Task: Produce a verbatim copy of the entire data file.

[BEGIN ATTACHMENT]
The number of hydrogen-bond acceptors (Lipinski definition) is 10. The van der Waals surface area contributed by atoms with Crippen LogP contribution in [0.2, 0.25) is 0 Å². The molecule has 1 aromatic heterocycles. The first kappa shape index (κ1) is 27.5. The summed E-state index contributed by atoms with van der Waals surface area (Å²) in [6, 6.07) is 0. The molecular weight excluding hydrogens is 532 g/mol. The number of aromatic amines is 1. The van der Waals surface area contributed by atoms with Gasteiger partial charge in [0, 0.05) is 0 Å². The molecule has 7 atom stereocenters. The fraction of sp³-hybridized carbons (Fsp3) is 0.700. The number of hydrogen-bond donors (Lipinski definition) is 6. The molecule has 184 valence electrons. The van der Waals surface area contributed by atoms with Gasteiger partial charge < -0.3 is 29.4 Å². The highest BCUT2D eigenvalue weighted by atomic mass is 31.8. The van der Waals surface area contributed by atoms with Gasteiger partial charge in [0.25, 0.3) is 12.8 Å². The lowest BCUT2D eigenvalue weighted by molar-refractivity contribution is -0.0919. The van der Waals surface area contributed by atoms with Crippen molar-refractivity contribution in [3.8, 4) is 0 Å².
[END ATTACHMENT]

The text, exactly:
The number of hydrogen-bond acceptors (Lipinski definition) is 10. The van der Waals surface area contributed by atoms with Crippen LogP contribution in [0.2, 0.25) is 0 Å². The molecule has 1 aromatic heterocycles. The first kappa shape index (κ1) is 27.5. The summed E-state index contributed by atoms with van der Waals surface area (Å²) in [6, 6.07) is 0. The molecular weight excluding hydrogens is 532 g/mol. The number of aromatic amines is 1. The van der Waals surface area contributed by atoms with Gasteiger partial charge in [0, 0.05) is 0 Å². The molecule has 7 atom stereocenters. The fraction of sp³-hybridized carbons (Fsp3) is 0.700. The number of hydrogen-bond donors (Lipinski definition) is 6. The molecule has 184 valence electrons. The van der Waals surface area contributed by atoms with Gasteiger partial charge < -0.3 is 29.4 Å². The highest BCUT2D eigenvalue weighted by atomic mass is 31.8. The van der Waals surface area contributed by atoms with Gasteiger partial charge in [0.25, 0.3) is 12.8 Å². The lowest BCUT2D eigenvalue weighted by molar-refractivity contribution is -0.0919. The van der Waals surface area contributed by atoms with Crippen molar-refractivity contribution in [3.8, 4) is 0 Å².